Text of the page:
• This is the beginning of the first wave of change in public sentiment that will cause some big, hard to predict, changes in public policy [come back here and try to predict them anyway].
  • AI assistants get a major upgrade: they have realistic voices and faces, and you can talk to them just like you can talk to a person, not just typing into a chat interface. A ton of people start spending a lot of time talking to their assistants, for much of their day, including for goofing around.
    • There are still bugs, places where the AI gets confused by stuff, but overall the experience is good enough that it feels, to most people, like they’re talking to a careful, conscientious person, rather than a software bot.
    • This starts a whole new area of training AI models that have particular personalities. Some people are starting to have parasocial relationships with their friends, and some people programmers are trying to make friends that are really fun or interesting or whatever for them in particular.
  • Lab attention shifts to building SEAI systems for other domains, to solve biotech and mechanical engineering problems, for instance. The current-at-the-time superhuman software engineer AIs are already helpful in these domains, but not at the level of “explain what you want, and the AI will instantly find an elegant solution to the problem right before your eyes”, which is where we’re at for software.
    • One bottleneck is problem specification. Our physics simulations have gaps, and are too low fidelity, so oftentimes the best solutions don’t map to real world possibilities.
      • One solution to this is that, (in addition to using our AI to improve the simulations) is we just RLHF our systems to identify solutions that do translate to the real world. They’re smart, they can figure out how to do this.
  • The first major AI cyber-attack happens: maybe some kind of superhuman hacker worm. Defense hasn’t remotely caught up with offense yet, and someone clogs up the internet with AI bots, for at least a week, approximately for the lols / the seeing if they could do it. (There’s a week during which more than 50% of people can't get on more than 90% of the sites because the bandwidth is eaten by bots.)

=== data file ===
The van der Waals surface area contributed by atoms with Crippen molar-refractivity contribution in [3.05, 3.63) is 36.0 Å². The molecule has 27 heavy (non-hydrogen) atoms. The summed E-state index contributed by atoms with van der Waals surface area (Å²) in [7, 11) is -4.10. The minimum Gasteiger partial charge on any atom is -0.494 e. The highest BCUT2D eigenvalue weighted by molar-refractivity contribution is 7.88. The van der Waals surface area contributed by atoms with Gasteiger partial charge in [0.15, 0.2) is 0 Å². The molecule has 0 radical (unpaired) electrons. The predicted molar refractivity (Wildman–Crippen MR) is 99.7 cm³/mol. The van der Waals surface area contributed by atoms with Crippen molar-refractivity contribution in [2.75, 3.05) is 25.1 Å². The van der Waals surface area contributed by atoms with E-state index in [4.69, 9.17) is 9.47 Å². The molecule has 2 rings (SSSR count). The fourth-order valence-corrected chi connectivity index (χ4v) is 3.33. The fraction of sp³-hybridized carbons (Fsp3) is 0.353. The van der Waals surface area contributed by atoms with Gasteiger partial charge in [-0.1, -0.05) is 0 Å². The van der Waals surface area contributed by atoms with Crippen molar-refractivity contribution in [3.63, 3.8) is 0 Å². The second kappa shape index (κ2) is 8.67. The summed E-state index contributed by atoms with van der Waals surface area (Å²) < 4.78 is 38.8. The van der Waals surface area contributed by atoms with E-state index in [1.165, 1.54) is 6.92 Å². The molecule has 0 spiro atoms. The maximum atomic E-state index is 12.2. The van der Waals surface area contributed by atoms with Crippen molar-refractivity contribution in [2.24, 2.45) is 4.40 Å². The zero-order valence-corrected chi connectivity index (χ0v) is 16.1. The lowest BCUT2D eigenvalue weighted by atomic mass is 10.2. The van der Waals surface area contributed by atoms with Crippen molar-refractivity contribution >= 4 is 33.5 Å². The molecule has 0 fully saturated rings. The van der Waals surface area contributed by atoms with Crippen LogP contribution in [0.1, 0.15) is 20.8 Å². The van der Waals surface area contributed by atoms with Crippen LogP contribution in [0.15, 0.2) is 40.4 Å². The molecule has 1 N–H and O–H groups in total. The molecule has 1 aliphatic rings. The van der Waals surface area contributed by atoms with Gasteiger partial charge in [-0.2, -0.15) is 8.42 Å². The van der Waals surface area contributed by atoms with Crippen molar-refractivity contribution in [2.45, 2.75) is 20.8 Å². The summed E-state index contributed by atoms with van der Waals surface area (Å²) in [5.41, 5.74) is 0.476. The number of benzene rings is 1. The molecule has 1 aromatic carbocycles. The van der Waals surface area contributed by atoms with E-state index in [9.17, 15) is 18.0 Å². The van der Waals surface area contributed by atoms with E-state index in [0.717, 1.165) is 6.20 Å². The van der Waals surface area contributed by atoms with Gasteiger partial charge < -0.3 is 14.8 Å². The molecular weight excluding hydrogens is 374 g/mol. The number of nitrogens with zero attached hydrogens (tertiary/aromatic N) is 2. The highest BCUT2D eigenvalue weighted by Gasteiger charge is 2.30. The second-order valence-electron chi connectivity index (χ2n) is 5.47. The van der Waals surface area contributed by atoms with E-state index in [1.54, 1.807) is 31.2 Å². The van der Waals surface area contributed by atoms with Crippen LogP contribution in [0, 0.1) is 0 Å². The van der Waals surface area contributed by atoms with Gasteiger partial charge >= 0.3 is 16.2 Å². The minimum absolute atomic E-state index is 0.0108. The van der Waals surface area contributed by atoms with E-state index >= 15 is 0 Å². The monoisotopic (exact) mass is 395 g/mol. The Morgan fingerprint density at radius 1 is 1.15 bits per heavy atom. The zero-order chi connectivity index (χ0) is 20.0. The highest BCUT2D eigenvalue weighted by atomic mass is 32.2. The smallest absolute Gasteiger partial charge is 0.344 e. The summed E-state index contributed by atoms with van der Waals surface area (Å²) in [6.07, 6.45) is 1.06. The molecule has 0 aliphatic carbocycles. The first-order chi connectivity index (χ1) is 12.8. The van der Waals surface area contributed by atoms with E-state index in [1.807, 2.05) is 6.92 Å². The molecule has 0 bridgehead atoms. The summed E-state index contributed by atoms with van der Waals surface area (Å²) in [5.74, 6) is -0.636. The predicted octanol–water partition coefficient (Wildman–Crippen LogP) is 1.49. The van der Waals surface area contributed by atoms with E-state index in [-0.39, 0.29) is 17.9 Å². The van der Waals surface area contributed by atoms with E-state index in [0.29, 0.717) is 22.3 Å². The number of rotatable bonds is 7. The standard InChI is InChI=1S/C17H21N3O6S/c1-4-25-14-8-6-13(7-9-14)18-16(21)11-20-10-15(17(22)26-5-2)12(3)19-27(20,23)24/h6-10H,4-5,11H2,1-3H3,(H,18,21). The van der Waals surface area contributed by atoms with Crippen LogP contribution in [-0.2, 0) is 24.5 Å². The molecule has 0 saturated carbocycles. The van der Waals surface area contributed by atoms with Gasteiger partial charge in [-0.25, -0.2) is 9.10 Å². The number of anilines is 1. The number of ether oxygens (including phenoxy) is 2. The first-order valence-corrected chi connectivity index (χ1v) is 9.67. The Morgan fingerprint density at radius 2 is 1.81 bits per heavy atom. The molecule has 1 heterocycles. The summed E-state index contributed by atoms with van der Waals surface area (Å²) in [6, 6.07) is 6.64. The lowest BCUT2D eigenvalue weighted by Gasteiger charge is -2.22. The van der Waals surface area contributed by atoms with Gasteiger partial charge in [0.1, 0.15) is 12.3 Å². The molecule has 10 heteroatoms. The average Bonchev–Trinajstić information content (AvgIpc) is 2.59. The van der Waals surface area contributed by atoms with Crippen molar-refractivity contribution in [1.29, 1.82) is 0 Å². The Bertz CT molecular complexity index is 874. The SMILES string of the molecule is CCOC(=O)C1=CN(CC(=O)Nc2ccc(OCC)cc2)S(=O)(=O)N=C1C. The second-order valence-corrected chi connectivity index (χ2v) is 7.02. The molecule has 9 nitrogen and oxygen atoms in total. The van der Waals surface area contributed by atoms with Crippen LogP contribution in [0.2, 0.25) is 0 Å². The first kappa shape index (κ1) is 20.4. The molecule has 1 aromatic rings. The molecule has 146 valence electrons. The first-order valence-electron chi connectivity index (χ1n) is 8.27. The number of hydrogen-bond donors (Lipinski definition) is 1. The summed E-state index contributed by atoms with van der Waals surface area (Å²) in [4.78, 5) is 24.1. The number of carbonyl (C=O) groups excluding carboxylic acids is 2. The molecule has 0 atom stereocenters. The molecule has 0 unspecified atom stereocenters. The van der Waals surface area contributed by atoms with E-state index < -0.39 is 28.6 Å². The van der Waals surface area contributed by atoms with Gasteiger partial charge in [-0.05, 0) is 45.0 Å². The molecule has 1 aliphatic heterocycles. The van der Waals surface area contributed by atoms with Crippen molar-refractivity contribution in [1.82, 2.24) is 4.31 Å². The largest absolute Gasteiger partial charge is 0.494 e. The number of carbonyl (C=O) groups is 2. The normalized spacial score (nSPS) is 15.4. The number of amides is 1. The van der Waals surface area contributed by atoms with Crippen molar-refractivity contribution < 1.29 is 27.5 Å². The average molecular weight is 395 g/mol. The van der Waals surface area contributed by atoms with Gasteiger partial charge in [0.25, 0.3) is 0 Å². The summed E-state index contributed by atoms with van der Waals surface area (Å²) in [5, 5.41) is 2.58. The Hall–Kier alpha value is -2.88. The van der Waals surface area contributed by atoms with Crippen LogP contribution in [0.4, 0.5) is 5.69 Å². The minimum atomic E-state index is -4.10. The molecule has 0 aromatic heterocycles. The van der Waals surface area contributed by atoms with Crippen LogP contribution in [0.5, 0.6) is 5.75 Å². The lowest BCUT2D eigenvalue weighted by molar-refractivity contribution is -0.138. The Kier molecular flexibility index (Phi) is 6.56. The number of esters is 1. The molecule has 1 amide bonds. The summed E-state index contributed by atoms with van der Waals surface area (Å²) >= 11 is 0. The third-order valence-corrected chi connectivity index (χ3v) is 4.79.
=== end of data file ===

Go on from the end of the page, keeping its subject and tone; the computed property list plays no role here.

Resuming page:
• This makes some big difference for public opinion. 
    • Possibly, this problem isn’t really fixed. In the same way that covid became endemic, the bots that were clogging things up are just a part of life now, slowing bandwidth and making the internet annoying to use.

2027 and 2028

  • In many ways things are moving faster than ever in human history, and also AI progress is slowing down a bit.
    • The AI technology developed up to this point hits the application and mass adoption phase of the s-curve. In this period, the world is radically changing as every industry, every company, every research lab, every organization, figures out how to take advantage of newly commoditized intellectual labor. There’s a bunch of kinds of work that used to be expensive, but which are now too cheap to meter. If progress stopped now, it would take 2 decades, at least, for the world to figure out all the ways to take advantage of this new situation (but progress doesn’t show much sign of stopping).
      • Some examples:
        • The internet is filled with LLM bots that are indistinguishable from humans. If you start a conversation with a new person on twitter or discord, you have no way of knowing if they’re a human or a bot.